When transforming data with Spark’s RDD, we automatically get exactly-once semantics, for RDD is itself immutable, fault-tolerant and deterministically re-computable. As long as the source data is available, and there’s no side effects during transformation, the result will always be the same.

Output operation by default has at-least-once semantics. The foreachRDD function will execute more than once if there’s worker failure, thus writing same data to external storage multiple times. There’re two approaches to solve this issue, idempotent updates, and transactional updates. They are further discussed in the following sections.

Exactly-once with Idempotent Writes

If multiple writes produce the same data, then this output operation is idempotent. saveAsTextFile is a typical idempotent update; messages with unique keys can be written to database without duplication. This approach will give us the equivalent exactly-once semantics. Note though it’s usually for map-only procedures, and it requires some setup on Kafka DStream.

  • Set enable.auto.commit to false. By default, Kafka DStream will commit the consumer offsets right after it receives the data. We want to postpone this action unitl the batch is fully processed.
  • Turn on Spark Streaming’s checkpointing to store Kafka offsets. But if the application code changes, checkpointed data is not reusable. This leads to a second option:
  • Commit Kafka offsets after outputs. Kafka provides a commitAsync API, and the HasOffsetRanges class can be used to extract offsets from the initial RDD:
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messages.foreachRDD { rdd =>
val offsetRanges = rdd.asInstanceOf[HasOffsetRanges].offsetRanges
rdd.foreachPartition { iter =>
// output to database
}
messages.asInstanceOf[CanCommitOffsets].commitAsync(offsetRanges)
}

Exactly-once with Transactional Writes

Transactional updates require a unique identifier. One can generate from batch time, partition id, or Kafka offsets, and then write the result along with the identifier into external storage within a single transaction. This atomic operation gives us exactly-once semantics, and can be applied to both map-only and aggregation procedures.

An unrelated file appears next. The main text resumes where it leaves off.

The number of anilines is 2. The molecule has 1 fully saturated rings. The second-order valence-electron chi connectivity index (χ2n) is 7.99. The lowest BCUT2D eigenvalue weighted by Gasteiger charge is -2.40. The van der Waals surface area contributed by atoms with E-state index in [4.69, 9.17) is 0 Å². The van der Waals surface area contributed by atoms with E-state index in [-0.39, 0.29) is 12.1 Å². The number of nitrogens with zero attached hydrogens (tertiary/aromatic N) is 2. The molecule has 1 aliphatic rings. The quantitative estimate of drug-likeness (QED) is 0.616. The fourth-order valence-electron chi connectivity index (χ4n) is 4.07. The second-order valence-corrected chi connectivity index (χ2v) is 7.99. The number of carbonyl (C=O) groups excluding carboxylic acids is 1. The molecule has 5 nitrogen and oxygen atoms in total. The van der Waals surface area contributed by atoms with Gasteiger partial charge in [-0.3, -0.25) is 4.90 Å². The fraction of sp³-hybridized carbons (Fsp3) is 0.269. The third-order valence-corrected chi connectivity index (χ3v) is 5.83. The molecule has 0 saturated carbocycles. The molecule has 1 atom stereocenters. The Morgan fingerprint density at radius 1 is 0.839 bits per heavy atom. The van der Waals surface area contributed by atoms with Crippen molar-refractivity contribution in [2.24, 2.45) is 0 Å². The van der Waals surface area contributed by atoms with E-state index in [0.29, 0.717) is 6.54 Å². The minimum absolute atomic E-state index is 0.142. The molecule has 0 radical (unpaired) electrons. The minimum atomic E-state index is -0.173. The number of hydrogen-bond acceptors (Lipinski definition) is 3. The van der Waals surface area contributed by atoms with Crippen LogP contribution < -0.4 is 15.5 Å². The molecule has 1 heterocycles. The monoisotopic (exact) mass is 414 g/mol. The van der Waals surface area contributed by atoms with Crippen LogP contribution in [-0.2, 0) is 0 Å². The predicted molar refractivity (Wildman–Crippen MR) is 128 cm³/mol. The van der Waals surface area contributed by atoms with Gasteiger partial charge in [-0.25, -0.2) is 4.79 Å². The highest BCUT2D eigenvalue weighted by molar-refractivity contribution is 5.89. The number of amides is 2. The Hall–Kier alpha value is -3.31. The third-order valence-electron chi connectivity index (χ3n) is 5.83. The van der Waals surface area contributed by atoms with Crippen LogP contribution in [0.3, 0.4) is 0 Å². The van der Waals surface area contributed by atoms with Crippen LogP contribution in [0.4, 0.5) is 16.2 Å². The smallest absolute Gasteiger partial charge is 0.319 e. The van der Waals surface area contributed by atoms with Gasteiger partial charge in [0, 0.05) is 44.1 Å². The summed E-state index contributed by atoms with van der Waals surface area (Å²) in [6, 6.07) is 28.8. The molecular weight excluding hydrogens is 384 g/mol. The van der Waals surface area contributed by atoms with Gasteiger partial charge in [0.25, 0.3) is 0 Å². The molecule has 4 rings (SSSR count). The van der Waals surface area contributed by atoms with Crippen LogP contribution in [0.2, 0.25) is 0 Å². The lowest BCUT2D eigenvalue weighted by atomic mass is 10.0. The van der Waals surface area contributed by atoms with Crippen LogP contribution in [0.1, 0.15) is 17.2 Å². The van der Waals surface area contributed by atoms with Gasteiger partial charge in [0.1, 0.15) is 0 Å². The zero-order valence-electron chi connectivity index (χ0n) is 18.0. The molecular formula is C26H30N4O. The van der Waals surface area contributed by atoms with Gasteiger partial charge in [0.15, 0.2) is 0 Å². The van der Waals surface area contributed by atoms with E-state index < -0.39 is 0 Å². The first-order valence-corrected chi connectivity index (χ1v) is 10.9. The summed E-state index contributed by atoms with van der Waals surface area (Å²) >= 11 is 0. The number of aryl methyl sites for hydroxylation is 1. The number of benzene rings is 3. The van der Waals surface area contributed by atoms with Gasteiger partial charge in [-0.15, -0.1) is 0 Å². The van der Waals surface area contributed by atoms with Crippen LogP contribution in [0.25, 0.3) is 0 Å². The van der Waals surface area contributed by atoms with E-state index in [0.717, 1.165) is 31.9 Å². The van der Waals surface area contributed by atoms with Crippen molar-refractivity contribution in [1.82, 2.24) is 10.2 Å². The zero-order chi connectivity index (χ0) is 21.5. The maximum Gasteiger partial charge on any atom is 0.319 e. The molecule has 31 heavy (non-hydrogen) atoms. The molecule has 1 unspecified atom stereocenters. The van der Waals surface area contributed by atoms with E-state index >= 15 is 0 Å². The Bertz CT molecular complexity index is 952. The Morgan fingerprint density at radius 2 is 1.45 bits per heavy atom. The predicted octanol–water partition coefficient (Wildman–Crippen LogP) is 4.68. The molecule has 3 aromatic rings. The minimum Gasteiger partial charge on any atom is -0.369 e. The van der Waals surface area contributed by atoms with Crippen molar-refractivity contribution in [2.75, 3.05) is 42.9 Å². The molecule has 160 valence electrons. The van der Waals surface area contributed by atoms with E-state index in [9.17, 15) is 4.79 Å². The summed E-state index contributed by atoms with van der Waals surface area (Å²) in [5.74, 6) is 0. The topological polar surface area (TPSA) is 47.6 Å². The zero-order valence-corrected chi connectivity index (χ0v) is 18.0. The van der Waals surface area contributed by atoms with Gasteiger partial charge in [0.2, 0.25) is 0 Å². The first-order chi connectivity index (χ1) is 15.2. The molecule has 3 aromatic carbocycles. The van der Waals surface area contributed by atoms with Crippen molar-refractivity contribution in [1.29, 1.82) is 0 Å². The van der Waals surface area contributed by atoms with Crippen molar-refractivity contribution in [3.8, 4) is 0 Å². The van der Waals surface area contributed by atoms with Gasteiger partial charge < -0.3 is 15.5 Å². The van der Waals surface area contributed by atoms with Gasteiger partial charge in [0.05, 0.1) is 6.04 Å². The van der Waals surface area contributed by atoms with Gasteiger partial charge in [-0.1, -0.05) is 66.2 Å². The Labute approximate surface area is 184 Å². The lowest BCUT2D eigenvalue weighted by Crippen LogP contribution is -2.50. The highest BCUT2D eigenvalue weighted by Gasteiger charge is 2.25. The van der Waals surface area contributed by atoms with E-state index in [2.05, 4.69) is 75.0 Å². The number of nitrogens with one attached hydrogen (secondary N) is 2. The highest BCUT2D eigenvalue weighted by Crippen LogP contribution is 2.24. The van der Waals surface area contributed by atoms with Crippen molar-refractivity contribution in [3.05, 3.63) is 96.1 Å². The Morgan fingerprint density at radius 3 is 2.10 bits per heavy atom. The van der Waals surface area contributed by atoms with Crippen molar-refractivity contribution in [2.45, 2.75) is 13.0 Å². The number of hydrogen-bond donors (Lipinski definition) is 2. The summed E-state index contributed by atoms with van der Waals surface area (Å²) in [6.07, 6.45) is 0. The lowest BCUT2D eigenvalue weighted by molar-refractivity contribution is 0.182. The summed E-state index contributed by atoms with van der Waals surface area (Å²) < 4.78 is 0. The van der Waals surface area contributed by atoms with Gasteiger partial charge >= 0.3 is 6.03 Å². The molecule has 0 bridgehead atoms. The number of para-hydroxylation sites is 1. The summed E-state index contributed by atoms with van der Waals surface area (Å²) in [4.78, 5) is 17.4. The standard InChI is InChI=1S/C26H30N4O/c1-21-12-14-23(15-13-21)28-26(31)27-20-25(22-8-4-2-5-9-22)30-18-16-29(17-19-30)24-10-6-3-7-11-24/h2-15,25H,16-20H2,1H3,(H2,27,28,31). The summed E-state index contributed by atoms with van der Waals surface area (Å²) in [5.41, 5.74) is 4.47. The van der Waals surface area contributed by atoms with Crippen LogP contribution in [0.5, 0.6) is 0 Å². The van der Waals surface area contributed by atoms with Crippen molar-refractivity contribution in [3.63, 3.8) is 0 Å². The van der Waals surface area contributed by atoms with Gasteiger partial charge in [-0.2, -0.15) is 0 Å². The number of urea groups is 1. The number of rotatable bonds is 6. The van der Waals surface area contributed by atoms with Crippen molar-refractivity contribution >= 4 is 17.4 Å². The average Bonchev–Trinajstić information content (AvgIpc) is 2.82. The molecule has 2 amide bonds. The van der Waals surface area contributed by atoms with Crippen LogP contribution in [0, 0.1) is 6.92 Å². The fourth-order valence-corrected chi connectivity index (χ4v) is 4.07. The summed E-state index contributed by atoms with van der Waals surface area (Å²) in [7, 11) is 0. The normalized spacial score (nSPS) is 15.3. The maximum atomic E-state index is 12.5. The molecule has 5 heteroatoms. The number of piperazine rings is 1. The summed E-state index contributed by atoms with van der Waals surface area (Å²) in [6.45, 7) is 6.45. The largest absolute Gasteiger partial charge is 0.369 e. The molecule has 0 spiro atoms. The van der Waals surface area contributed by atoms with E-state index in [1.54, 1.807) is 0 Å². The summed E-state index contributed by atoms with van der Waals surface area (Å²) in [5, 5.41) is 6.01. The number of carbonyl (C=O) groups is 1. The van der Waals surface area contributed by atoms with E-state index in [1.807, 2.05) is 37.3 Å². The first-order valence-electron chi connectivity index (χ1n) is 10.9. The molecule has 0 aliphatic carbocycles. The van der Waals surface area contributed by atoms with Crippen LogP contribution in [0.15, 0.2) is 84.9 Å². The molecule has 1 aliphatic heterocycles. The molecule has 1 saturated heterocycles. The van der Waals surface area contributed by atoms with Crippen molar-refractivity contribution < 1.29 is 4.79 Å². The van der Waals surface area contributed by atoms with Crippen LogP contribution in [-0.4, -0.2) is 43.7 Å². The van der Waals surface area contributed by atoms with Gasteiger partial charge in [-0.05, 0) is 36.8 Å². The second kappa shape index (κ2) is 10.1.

Usually writing to database should happen in foreachPartition, i.e. in worker nodes. It is true for map-only procedure, because Kafka RDD’s partition is correspondent to Kafka partition, so we can extract each partition’s offset like this:

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messages.foreachRDD { rdd =>
val offsetRanges = rdd.asInstanceOf[HasOffsetRanges].offsetRanges
rdd.foreachPartition { iter =>
val offsetRange = offsetRanges(TaskContext.get.partitionId)
}
}

But for shuffled operations like the error log count example, we need to first collect the result back into driver and then perform the transaction.

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messages.foreachRDD { rdd =>
val offsetRanges = rdd.asInstanceOf[HasOffsetRanges].offsetRanges
val result = processLogs(rdd).collect() // parse log and count error
DB.localTx { implicit session =>
result.foreach { case (time, count) =>
// save to error_log table
}
offsetRanges.foreach { offsetRange =>
val affectedRows = sql"""
update kafka_offset set offset = ${offsetRange.untilOffset}
where topic = ${topic} and `partition` = ${offsetRange.partition}
and offset = ${offsetRange.fromOffset}
""".update.apply()
if (affectedRows != 1) {
throw new Exception("fail to update offset")
}
}
}
}

If the offsets fail to update, or there’s a duplicate offset range detected by offset != $fromOffset, the whole transaction will rollback, which guarantees the exactly-once semantics.

Conclusion

Exactly-once is a very strong semantics in stream processing, and will inevitably bring some overhead to your application and impact the throughput. It’s also not applicable to windowed operations. So you need to decide whether it’s necessary to spend such efforts, or weaker semantics even with few data loss will suffice. But surely knowing how to achieve exactly-once is a good chance of learning, and it’s a great fun.

References